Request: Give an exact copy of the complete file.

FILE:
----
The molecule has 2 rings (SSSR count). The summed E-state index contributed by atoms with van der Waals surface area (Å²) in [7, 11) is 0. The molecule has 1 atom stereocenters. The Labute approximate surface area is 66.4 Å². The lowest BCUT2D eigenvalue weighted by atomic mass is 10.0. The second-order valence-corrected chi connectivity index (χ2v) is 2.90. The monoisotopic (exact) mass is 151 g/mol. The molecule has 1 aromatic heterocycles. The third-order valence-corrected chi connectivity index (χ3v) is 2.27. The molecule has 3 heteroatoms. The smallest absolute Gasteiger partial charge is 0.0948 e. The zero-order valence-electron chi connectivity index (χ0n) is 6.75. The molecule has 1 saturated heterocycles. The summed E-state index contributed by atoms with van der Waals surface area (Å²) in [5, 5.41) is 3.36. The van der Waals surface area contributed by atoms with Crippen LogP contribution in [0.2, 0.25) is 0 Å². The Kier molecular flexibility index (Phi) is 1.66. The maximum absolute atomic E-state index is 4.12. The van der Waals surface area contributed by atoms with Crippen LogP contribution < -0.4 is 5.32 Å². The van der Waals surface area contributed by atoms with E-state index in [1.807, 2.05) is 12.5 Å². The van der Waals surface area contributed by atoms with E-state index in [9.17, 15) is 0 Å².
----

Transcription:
The molecule has 2 rings (SSSR count). The summed E-state index contributed by atoms with van der Waals surface area (Å²) in [7, 11) is 0. The molecule has 1 atom stereocenters. The Labute approximate surface area is 66.4 Å². The lowest BCUT2D eigenvalue weighted by atomic mass is 10.0. The second-order valence-corrected chi connectivity index (χ2v) is 2.90. The monoisotopic (exact) mass is 151 g/mol. The molecule has 1 aromatic heterocycles. The third-order valence-corrected chi connectivity index (χ3v) is 2.27. The molecule has 3 heteroatoms. The smallest absolute Gasteiger partial charge is 0.0948 e. The zero-order valence-electron chi connectivity index (χ0n) is 6.75. The molecule has 1 saturated heterocycles. The summed E-state index contributed by atoms with van der Waals surface area (Å²) in [5, 5.41) is 3.36. The van der Waals surface area contributed by atoms with Crippen LogP contribution in [0.2, 0.25) is 0 Å². The Kier molecular flexibility index (Phi) is 1.66. The maximum absolute atomic E-state index is 4.12. The van der Waals surface area contributed by atoms with Crippen LogP contribution < -0.4 is 5.32 Å². The van der Waals surface area contributed by atoms with E-state index in [1.807, 2.05) is 12.5 Å². The van der Waals surface area contributed by atoms with E-state index in [9.17, 15) is 0 Å².